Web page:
Protests erupted immediately after the result were announced Tuesday night and spilled over into Wednesday.

A police commissioner in the northern town of Cap Hatien reported one person had died in violence there.

In a radio speech Wednesday, Preval appealed for calm and urged the candidates to thoroughly review the electoral council's data.

The council said Manigat, a Sorbonne-educated professor and a former first lady of Haiti, led the presidential election with 31.37 of the votes.

Celestin narrowly ranked second with 22.48 percent of the votes while Martelly received 21.84 percent.

But the vote was fraught with allegations of fraud. Martelly said aloud what many others in Haiti were thinking: Preval would go to any lengths to ensure a win for Celestin and preserve the power of his party, INITE.

The U.S. Embassy issued a statement Tuesday saying that the United States stands ready to support efforts to review irregularities in the vote so that results are "consistent with the will of the Haitian people expressed in their votes.

"Like others, the government of the United States is concerned by the Provisional Electoral Council's announcement of preliminary results from the November 28 national elections that are inconsistent with the published results of the National Election Observation Council (CNO), which had more than 5,500 observers and observed the vote count in 1,600 voting centers nationwide," the embassy said.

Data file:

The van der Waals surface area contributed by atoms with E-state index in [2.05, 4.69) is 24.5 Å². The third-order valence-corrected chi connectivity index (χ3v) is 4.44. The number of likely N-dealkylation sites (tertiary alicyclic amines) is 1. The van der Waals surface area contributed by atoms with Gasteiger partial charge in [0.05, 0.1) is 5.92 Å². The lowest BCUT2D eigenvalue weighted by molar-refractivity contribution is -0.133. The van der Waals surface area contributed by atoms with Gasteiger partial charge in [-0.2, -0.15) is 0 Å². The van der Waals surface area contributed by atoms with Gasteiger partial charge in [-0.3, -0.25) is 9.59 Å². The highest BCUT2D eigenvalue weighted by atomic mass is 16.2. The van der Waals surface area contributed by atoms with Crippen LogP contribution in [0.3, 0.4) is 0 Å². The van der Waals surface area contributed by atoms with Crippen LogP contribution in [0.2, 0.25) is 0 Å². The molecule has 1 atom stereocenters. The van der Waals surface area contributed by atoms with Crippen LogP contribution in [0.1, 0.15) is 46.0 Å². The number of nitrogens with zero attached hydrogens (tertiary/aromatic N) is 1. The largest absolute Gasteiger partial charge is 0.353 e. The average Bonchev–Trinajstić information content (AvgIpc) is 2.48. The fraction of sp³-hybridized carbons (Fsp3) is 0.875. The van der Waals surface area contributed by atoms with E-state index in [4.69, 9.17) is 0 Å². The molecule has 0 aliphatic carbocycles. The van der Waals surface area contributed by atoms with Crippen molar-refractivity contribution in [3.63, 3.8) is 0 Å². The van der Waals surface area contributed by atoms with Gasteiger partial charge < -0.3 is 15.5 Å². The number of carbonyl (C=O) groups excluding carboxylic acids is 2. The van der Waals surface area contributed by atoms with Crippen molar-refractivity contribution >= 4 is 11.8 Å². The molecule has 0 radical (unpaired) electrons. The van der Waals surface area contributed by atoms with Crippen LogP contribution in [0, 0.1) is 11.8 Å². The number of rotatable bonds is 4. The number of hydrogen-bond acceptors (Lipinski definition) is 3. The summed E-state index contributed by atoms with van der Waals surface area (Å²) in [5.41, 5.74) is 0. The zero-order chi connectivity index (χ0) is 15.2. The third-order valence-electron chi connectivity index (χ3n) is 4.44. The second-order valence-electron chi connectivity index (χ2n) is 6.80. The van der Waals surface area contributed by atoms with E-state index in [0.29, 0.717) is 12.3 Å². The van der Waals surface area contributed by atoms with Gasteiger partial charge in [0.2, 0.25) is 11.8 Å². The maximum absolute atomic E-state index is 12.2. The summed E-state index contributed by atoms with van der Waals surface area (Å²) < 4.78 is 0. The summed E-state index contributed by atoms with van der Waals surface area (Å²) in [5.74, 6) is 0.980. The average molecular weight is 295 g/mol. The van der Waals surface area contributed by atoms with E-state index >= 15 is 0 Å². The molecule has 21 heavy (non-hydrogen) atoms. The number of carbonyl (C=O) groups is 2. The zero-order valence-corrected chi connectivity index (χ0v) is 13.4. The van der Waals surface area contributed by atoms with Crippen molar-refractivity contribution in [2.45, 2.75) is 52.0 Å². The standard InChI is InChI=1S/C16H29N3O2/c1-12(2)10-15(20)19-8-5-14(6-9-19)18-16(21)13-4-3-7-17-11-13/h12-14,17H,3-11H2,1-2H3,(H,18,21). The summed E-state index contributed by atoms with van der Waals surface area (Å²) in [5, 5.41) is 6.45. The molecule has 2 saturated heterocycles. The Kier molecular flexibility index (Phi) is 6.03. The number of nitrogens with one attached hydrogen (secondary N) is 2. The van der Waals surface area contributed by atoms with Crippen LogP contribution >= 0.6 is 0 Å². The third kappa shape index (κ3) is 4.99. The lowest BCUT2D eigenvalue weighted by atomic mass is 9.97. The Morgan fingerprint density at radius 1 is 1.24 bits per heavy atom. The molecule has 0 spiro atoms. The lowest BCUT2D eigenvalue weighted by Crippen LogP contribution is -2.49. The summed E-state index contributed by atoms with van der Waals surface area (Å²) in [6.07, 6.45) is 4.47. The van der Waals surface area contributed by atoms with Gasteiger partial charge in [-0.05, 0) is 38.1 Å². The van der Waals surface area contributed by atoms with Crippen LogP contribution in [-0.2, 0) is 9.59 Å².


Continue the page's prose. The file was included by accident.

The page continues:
The CNO, a European Union-backed local election monitoring group, had said Celestin was running behind the other two candidates.

United Nations Secretary-General Ban Ki-moon expressed concern Wednesday over the post-election violence.

He urged the candidates "to exhaust the formal remedies and legal procedures, which will allow a clearer picture to emerge."

"A peaceful solution to the current situation is crucial not only to confront the cholera epidemic in the short-term but also to create the conditions in the medium term for recovery and development from the earthquake," Ban said in a statement.

The anger voiced on the streets was also targeted at the United Nations after reports suggested the cholera outbreak originated in a Nepalese peacekeepers' camp.

In a tense scene Wednesday, protesters faced off with U.N. soldiers from Brazil tasked with guarding the road at the entrance of the electoral council's office.

"No peace mission. No MINUSTAH," protesters said, referring the United Nations Haiti mission by its French acronym.

Veteran Haitian journalist Ernest Moskolot said Haitian people were simply fed up. They endured an earthquake, a hurricane and cholera. It was time, he said, for the government to deliver.

"This is a tough time for Haiti,"Moskolot said. "I got a feeling God has something for us. We cannot take it anymore."

CNN's Devon Sayers contributed to this report